These types are combined only on aurei struck at Caesaraugusta (modern Zaragoza in Spain), suggesting that this was probably a trial strike in silver.
The Iberic city of Salduie (today called Zaragoza) had been populated by an ancient Iberian tribe named the Sedetani. Around 20-15 BC, in order to settle army veterans from the Cantabrian wars, the emperor founded in its place a Roman colony which was called Colonia Caesar Augusta in his honour, and it is certainly for the same soldiers that this coin was struck. The existence of this mint, as different from that of Colonia Patricia (Cordova), was defended by both L. Laffranchi and H. Mattingly, but contested by R. Prideaux – who considered that this young colony was too close to Tarraco (Tarragona). Prideaux also contested J.-B. Giard’s suggestion of another mint at Nemausus (Nîmes), even though a die had been found in the fountain of the city. He admitted that, when Agrippa arrived in Spain in 19 BC to fight the Cantabrians, there was an immediate need of coins to pay the legions, and then of money to purchase land to found colonies for retiring veterans – such as Colonia Caesar Augusta, but he assumed that established mints and their experienced workers would have been used, and he suggested the mint of Emerita Augusta (Mérida). In any case, whilst the obverse of this coin shows two laurel-trees, the reverse instead shows a wreath of oak-leaves, around the legend OB CIVIS SERVATOS – which refers to an award (for saving the life of a fellow Roman) that had been bestowed upon him by the Roman senate after he obtained in 20 BC from Phraates IV the liberation of thousands of Roman citizens that had been made prisoners in Parthia (it was a great success for Octavian, notably because he also obtained the standards which Crassus had lost in the battle of Carrhae – standards, which figure on the ‘Augustus of Prima Porta’ statue and which were stored in the Temple of Mars Ultor). This title was undoubtedly precious to Augustus’s eyes, as he chose the legend CAESAR COS VII CIVIBVS SERVATEIS – AVGVSTVS for what seems to be his first emission in gold (ref. Calicó 173). In the words of Cassius Dio, “Octavian had even before received many honours when the questions of declining the sovereignty and of allotting the provinces were being discussed. At that time, the privilege of placing the laurel trees in front of the royal residence, and of hanging the wreath of oak leaves [corona civica] above them, was voted in his honour to recognize in perpetuity his status as victor over his enemies and the savior of the citizens”. Recipients of the corona civica were entitled to various honours, one of which was having spectators rise as they entered a public theatre. The laurel branches were a sign of martial victory, that invoked his victory over Mark Antony and Cleopatra at Actium.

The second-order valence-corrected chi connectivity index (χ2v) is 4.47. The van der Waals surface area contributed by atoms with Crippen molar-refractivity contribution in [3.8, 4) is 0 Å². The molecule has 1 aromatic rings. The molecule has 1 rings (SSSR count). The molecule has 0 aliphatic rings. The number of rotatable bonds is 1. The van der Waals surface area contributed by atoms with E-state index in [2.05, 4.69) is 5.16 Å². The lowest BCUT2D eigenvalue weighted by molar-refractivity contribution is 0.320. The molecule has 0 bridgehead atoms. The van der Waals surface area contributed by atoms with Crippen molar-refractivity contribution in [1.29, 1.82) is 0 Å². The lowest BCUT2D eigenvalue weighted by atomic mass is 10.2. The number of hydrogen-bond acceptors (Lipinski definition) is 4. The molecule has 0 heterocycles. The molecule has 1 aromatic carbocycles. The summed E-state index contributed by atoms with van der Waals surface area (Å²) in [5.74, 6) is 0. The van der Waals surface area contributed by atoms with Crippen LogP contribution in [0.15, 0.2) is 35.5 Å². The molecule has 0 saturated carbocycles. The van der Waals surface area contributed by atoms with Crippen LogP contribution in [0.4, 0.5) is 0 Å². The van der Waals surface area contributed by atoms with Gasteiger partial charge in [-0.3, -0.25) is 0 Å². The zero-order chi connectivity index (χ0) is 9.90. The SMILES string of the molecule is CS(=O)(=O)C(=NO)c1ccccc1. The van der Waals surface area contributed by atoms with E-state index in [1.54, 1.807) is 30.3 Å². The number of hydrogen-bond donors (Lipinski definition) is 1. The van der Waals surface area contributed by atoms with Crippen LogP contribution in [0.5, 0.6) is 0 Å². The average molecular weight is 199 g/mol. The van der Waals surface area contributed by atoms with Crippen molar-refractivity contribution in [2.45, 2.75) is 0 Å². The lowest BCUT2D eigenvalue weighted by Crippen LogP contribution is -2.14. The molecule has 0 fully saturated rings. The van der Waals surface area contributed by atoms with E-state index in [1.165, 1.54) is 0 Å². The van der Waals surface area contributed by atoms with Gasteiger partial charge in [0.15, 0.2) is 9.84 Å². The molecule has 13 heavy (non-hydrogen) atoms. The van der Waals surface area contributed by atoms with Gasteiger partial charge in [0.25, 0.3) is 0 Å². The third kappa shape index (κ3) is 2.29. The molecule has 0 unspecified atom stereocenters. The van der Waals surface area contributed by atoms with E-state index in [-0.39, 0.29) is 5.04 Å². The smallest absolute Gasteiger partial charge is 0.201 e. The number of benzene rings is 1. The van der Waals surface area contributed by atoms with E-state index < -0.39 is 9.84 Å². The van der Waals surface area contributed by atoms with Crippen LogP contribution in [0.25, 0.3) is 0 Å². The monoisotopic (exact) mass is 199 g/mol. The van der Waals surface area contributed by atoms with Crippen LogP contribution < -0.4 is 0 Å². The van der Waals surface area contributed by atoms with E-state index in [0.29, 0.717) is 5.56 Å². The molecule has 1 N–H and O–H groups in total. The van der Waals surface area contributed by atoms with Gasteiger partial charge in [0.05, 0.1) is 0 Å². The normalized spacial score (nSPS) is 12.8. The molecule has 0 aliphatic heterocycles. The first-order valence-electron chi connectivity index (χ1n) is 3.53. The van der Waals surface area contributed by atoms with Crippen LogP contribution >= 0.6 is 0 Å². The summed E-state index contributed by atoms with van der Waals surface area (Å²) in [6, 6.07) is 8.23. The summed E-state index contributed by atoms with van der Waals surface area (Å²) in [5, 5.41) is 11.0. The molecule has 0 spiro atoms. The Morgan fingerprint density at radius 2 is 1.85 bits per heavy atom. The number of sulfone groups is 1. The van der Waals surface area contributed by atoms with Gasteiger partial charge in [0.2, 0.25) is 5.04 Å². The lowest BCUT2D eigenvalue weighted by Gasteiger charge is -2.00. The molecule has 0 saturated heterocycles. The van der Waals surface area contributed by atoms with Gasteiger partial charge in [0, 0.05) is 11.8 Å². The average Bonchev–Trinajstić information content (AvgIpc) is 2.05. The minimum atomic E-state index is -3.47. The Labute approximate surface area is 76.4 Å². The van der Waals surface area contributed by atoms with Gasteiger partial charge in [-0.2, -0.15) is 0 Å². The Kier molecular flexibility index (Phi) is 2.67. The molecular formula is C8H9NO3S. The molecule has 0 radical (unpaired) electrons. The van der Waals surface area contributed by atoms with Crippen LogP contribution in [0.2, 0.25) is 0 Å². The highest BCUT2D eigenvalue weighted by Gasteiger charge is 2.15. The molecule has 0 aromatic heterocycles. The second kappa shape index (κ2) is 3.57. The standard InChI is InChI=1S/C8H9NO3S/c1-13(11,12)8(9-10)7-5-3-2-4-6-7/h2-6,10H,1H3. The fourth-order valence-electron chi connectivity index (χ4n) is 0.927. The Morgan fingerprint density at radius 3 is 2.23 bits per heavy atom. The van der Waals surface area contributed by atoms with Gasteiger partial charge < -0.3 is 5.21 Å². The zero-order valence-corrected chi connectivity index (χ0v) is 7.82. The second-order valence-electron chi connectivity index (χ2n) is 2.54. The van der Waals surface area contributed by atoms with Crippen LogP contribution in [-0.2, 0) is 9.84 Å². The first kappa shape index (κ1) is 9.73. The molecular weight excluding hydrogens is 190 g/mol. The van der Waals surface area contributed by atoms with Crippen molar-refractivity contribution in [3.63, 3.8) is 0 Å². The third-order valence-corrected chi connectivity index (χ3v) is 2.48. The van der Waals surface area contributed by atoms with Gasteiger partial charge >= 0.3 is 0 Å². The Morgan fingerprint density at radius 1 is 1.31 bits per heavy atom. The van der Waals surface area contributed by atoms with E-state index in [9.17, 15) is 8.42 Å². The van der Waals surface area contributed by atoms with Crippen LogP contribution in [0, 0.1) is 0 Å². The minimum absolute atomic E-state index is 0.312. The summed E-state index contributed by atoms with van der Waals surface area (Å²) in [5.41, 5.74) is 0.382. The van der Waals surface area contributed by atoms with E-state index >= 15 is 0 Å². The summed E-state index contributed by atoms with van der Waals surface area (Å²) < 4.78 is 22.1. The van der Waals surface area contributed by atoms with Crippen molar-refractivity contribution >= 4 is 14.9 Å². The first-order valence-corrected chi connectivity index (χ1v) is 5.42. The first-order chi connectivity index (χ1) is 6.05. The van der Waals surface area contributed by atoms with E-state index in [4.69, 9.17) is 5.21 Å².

Two laurel trees
CAESAR AVGVSTVS in two lines
Legend within oak wreath
OB CIVIS SERVATOS in three lines
A perfect choice for Numismatists, Historians, Military Veterans, Collectors.